In my
previous articles in this series, you’ve read about ATA, SATA and SATA-IO (SATA II)
disk drive technologies. Up until very recently, these ATA-based drives were
largely relegated to the desktop and low-end servers. However, with SATA and
SATA-IO, these kinds of devices are starting to make inroads into the
enterprise space, largely dominated by the venerable SCSI (Small Computer
System Interface) standard. SCSI has been around a long time and has made it
through a number of revisions. In this article, I will go over the history of
SCSI and provide details on how this technology works and how it compares to
the various ATA standards.

A disclaimer:

standards world is something of a wreck. It’s a confusing jumble of names,
standards, and non-defined connectors (did you know that none of the SCSI
standards defines what kind of connector should be used?) As such, you can
rarely use the words “always” or “never” when it comes to

For this
article, keep the following points in mind:

  • There
    are only three defined SCSI standards, named SCSI-1, SCSI-2, and SCSI-3.
    The features included in the standard are often optional so manufacturers
    can choose whether or not to implement them.
  • There
    are a whole lot of SCSI interfaces available, including Fast SCSI, Ultra2
    SCSI, and Ultra-320 SCSI, among others. Each of the interfaces is at least
    loosely based on one of the three defined standards.
  • With
    some exceptions, SCSI standards are supposed to be backward compatible,
    but it sometimes takes some work to make this happen.

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SCSI features

Bus width: In general, each of the SCSI standards performs under one
of two bus widths: 8-bit (narrow/regular) or 16-bit (wide). While older SCSI
implementations provided a choice about the bus width, newer SCSI standards
have largely foregone the narrow option in favor of providing only the wide
version. This is due almost entirely to the fact that new systems simply need
raw throughput and often require support for more devices, which the wide bus
width provides.

Signaling method: The signaling method for SCSI defines exactly how
data is transmitted across the wire. In general, there are three signaling
methods in use with SCSI: SE (Single Ended), HVD (High Voltage Differential),
and LVD (Low Voltage Differential). SE signaling was available starting with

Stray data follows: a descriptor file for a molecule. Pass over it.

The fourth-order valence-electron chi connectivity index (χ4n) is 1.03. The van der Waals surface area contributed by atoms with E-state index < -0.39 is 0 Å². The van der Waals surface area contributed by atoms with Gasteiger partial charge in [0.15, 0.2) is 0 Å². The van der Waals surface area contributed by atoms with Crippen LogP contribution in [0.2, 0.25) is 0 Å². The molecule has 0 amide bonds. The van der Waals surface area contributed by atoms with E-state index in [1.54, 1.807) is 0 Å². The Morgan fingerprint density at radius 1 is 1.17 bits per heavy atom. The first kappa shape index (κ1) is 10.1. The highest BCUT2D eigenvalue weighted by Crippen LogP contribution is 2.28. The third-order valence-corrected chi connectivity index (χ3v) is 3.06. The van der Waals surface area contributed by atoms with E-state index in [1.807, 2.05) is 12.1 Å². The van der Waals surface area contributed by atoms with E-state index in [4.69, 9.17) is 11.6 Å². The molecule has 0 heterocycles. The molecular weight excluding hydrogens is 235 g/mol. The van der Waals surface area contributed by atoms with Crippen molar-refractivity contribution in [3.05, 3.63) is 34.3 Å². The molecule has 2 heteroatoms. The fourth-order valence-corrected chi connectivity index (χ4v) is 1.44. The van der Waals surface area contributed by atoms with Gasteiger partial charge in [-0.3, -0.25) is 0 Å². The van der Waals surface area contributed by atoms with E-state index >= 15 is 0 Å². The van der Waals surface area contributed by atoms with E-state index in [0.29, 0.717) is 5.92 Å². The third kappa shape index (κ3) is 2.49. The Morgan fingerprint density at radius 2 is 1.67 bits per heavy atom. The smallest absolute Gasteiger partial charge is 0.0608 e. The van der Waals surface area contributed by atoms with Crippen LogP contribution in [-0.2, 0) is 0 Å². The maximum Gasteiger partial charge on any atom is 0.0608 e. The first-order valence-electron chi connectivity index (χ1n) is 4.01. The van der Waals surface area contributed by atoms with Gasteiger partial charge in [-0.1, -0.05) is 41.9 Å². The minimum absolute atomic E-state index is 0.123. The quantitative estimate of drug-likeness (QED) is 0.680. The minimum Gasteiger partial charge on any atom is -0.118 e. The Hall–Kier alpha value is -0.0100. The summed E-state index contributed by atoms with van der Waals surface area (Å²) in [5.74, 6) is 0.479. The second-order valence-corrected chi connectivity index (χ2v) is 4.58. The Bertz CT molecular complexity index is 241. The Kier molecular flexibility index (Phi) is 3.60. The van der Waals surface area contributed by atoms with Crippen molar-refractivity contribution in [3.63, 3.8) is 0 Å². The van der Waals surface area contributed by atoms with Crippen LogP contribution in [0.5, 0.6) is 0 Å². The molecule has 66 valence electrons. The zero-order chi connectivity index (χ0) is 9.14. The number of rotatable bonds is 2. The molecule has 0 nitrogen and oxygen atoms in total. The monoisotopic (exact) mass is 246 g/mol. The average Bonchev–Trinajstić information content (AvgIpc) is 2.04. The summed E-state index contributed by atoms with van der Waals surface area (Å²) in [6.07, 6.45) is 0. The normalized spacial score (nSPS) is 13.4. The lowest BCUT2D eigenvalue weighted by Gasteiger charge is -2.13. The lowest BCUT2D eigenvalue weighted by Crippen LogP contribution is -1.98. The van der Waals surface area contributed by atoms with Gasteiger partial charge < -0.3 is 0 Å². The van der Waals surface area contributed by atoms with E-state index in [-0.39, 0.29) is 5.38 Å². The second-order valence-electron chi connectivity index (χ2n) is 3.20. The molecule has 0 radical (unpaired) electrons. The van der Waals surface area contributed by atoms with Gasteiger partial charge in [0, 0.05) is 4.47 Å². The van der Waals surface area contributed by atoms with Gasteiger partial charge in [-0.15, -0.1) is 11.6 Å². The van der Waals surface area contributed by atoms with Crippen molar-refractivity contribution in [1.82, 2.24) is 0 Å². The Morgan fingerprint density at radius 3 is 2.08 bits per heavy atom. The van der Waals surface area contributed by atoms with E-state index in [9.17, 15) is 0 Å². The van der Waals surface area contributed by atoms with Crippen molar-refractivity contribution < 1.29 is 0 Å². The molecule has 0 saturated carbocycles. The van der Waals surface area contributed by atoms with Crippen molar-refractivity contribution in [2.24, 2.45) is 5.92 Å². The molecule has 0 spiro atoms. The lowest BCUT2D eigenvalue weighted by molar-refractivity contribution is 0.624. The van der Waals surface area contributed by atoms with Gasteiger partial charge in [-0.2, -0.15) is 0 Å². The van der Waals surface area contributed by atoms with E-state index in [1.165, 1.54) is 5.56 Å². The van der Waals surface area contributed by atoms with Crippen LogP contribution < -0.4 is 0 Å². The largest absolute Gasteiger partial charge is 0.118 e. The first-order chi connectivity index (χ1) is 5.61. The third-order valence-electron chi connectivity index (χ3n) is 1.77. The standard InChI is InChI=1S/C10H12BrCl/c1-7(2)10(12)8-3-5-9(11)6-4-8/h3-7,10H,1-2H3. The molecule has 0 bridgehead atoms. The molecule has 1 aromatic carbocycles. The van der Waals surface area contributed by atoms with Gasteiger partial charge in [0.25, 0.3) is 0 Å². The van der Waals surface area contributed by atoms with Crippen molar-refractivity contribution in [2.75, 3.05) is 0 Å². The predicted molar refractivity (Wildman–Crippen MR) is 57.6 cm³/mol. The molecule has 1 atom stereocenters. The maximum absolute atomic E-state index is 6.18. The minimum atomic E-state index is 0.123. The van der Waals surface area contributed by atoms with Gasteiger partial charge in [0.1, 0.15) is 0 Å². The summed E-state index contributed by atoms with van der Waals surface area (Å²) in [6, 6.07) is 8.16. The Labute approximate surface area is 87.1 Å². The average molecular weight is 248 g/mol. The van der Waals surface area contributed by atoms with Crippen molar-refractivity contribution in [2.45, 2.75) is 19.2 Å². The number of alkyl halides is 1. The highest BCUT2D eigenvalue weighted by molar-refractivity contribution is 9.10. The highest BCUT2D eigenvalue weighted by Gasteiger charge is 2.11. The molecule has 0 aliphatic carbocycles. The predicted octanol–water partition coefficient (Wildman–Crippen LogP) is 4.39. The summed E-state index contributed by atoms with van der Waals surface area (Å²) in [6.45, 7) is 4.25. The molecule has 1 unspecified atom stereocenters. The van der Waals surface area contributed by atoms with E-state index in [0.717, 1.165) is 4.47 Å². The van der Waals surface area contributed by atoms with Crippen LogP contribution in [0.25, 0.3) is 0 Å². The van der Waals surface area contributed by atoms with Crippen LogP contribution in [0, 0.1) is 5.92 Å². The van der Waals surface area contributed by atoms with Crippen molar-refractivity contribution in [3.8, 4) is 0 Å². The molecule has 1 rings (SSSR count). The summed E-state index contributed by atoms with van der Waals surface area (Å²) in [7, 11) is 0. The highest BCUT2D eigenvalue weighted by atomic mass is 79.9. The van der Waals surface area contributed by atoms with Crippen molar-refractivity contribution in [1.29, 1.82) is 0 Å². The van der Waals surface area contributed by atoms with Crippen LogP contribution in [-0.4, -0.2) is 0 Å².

SCSI 1 and allowed for a maximum cable length of 6 meters. Unfortunately for SE
fans, as the SCSI bus speed got faster, the maximum allowable cable length got
shorter and shorter. As of Ultra SCSI, this signaling method has been dropped,
as it is all but useless for today’s high data rates. Like SE, HVD has been
around since the early days. Unlike SE, HVD offers a superior signal and can
continue to use longer cables, even at high data rates. HVD’s major drawbacks
are its serious power requirements, and its need to use two wires for each
signal. Due to these two facts, HVD can be somewhat expensive to implement. In
fact, HVD is not specified for anything beyond Ultra2 SCSI. Enter LVD. LVD
provides a low voltage solution with reasonable cable lengths. New SCSI systems
use LVD. HVD SCSI drives are no longer manufactured.

Command queuing/Tagged command queuing: I mentioned in my last article
that the SATA-IO specification makes possible the ability for Native Command
Queuing, or reordering the commands sent to the disk so that they can be
handled in a more efficient order and result in less disk wear. The SCSI-2
standard introduced this feature to SCSI a long time ago, which is one reason
that SCSI disks have remained the enterprise disk of choice.

Negotiation: This is the method by which SCSI controllers and disks
figure out the others’ maximum speed. This helps to improve backward
compatibility. Newer standards have extended this to include what is called “domain
validation”, which makes sure that the results of the negotiation are
actually achievable

Cyclic Redundancy Check (CRC): An error checking protocol used to
ensure data integrity.

Three SCSI standards

Now, let’s
take a look at the three overall SCSI standards. Take a look at the “Based on”
column in Table
. The data in this table represents the defined standards that led to the development of each
listed interface. (Note on table:
An asterisk (*) denotes that these are not hard and fast definitions of the interface and are subject to
change at the whim of a manufacturer. DDR = Double Data Rate.)

Table A

SCSI-3 has
undergone a number of revisions since it was first introduced in 1993. At that
time, the folks developing the standard opted to design SCSI-3 as a collection
of standards rather than as one massive document, thus allowing companies to
pick and choose what to implement. There are too many standards to list in this

Over the
years, the SCSI-3 standard has been extended through the use of documents
called “SCSI Parallel Interface (SPI)”, with SPI1 through SPI4 being
completed and helping to drive SCSI improvements. As an example of what can be
found in these SPI’s:

  • SPI2
    added LVD signaling to the SCSI-3 standard as well as support for a new
    kind of connector.
  • SPI3
    called for the inclusion of a Fast-80 (DDR) data transfer rate by doubling
    the transition clocking on the bus.
  • SPI3
    also specified the Cyclical Redundancy Check, Domain Validation. and more.
  • SPI3
    also removed HVD from the SCSI-3 standard, as well as the specification
    for an early, ill-fated 32-bit bus.

SCSI has
grown over the years, and there is something of a convergence underway between
the ATA and SCSI standards. Enter SAS—Serial Attached SCSI. Like SATA, SAS
takes SCSI from a parallel communications technology to a serial one, but it
does so keeping the “big picture” of SATA in mind. In my next
article, I will provide you with an in-depth look at SAS.